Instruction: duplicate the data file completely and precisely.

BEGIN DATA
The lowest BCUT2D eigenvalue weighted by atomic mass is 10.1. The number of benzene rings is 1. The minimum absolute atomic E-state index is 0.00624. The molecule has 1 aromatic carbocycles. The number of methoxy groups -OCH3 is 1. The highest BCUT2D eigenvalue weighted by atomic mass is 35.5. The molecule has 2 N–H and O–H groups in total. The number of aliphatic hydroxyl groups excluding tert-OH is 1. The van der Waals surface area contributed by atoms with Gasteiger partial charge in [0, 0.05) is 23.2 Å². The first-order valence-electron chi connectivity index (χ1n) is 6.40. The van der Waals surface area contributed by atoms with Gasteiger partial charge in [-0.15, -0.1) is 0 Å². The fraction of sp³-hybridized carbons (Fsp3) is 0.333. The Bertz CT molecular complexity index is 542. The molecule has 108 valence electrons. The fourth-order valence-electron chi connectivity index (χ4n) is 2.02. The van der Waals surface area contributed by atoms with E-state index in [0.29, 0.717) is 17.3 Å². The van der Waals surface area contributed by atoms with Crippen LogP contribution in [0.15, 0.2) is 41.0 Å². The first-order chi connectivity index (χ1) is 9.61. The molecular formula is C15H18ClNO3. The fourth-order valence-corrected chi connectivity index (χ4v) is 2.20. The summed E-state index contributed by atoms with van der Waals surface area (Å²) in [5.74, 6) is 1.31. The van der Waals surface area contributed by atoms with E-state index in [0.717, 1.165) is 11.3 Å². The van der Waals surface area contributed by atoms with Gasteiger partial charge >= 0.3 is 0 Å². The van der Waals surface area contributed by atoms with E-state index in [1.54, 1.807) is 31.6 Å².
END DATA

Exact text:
The lowest BCUT2D eigenvalue weighted by atomic mass is 10.1. The number of benzene rings is 1. The minimum absolute atomic E-state index is 0.00624. The molecule has 1 aromatic carbocycles. The number of methoxy groups -OCH3 is 1. The highest BCUT2D eigenvalue weighted by atomic mass is 35.5. The molecule has 2 N–H and O–H groups in total. The number of aliphatic hydroxyl groups excluding tert-OH is 1. The van der Waals surface area contributed by atoms with Gasteiger partial charge in [0, 0.05) is 23.2 Å². The first-order valence-electron chi connectivity index (χ1n) is 6.40. The van der Waals surface area contributed by atoms with Gasteiger partial charge in [-0.15, -0.1) is 0 Å². The fraction of sp³-hybridized carbons (Fsp3) is 0.333. The Bertz CT molecular complexity index is 542. The molecule has 108 valence electrons. The fourth-order valence-electron chi connectivity index (χ4n) is 2.02. The van der Waals surface area contributed by atoms with E-state index in [0.29, 0.717) is 17.3 Å². The van der Waals surface area contributed by atoms with Crippen LogP contribution in [0.15, 0.2) is 41.0 Å². The first-order chi connectivity index (χ1) is 9.61. The molecular formula is C15H18ClNO3. The fourth-order valence-corrected chi connectivity index (χ4v) is 2.20. The summed E-state index contributed by atoms with van der Waals surface area (Å²) in [5.74, 6) is 1.31. The van der Waals surface area contributed by atoms with E-state index in [0.717, 1.165) is 11.3 Å². The van der Waals surface area contributed by atoms with Gasteiger partial charge >= 0.3 is 0 Å². The van der Waals surface area contributed by atoms with E-state index in [1.54, 1.807) is 31.6 Å².